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Rolls-Royce ‘regrets’ Qantas Trent 900 blow-out

Rolls-Royce ‘regrets’ Qantas Trent 900 blow-out

Rolls-Royce has offered its support the conclusions of the Australian Transport Safety Bureau report into the failure of a Trent 900 engine on board a Qantas Airways Airbus A380 on November 4th, 2010.

Colin Smith, director engineering & technology, Rolls-Royce, said: “This was a serious and rare event which we very much regret.

“At Rolls-Royce we continually strive to meet the high standards of safety, quality and reliability that our customers and their passengers are entitled to expect.

“On this occasion we clearly fell short.

“The robustness of the Airbus A380 and the professionalism of the Qantas crew members assured that the aircraft and all its passengers landed safely.”

Earlier today, the ATSB published its final report into the incident, which happened on a flight from Singapore to Sydney.

The incident was caused by a leak from an oil pipe on one of the aircraft’s four engines.

The oil pipe was one of a small number which had been incorrectly manufactured as a result of a measurement error during a precision drilling procedure.

The oil leak led to a fire in the engine and the break-up of a turbine disc, fragments of which exited the engine and caused significant damage to the aircraft. This is described in the industry as an uncontained disc failure.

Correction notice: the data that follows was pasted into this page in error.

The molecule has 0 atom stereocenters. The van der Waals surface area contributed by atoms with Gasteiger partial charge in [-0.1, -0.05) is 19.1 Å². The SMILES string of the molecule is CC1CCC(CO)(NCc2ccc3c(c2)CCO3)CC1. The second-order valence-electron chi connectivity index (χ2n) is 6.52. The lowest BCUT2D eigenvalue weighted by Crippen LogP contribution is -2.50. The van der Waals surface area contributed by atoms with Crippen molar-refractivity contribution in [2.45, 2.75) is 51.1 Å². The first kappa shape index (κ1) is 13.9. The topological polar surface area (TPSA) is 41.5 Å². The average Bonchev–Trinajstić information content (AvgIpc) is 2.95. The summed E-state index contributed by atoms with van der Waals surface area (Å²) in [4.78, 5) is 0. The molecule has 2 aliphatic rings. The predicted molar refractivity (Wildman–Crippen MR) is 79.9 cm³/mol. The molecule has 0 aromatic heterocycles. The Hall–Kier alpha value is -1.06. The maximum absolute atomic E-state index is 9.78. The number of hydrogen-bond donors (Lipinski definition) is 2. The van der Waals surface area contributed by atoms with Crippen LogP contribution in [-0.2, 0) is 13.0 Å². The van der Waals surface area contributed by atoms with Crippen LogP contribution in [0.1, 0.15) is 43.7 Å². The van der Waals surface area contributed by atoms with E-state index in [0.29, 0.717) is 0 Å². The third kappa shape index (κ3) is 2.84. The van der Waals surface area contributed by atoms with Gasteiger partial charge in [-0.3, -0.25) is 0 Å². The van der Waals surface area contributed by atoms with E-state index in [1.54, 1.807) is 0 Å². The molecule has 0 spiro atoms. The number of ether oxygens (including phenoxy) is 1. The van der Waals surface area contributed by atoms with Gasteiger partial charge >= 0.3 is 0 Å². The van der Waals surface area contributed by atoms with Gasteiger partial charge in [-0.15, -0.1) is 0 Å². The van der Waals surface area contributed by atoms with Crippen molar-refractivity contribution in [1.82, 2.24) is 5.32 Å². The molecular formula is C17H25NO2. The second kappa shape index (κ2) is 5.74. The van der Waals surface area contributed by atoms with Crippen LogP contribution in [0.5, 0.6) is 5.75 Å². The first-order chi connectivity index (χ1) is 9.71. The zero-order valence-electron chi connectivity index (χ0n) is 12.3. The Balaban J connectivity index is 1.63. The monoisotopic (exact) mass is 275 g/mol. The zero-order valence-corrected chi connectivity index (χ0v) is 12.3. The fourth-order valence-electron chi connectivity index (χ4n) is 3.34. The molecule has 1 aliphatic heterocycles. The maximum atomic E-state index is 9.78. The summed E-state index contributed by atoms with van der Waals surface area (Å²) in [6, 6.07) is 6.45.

The aircraft returned to Singapore and landed safely.

“We support the ATSB’s conclusions and, as the report notes, have already applied the lessons learned throughout our engineering, manufacturing and quality assurance procedures to prevent this type of event from happening again.”

Following the incident, and in parallel with the ATSB’s investigation, Rolls-Royce carried out its own detailed investigations to understand and address the chain of events which led to faulty oil pipes being released into service.

A number of issues were identified and changes implemented to address them, including:

  • Modification of the engine software to prevent a turbine disc from bursting as a result of over-speeding following a similar failure.
  • Better quality assurance processes with supporting training.
  • Revised analysis of the likely effects on an engine in the event of a component failure.
  • Improved manufacturing and design procedures.

Uncontained disc failures are extremely uncommon.

Before November 4th 2010, the last such failure on a Rolls-Royce large civil engine occurred in 1994 since when the fleet has accumulated more than 170 million engine flying hours.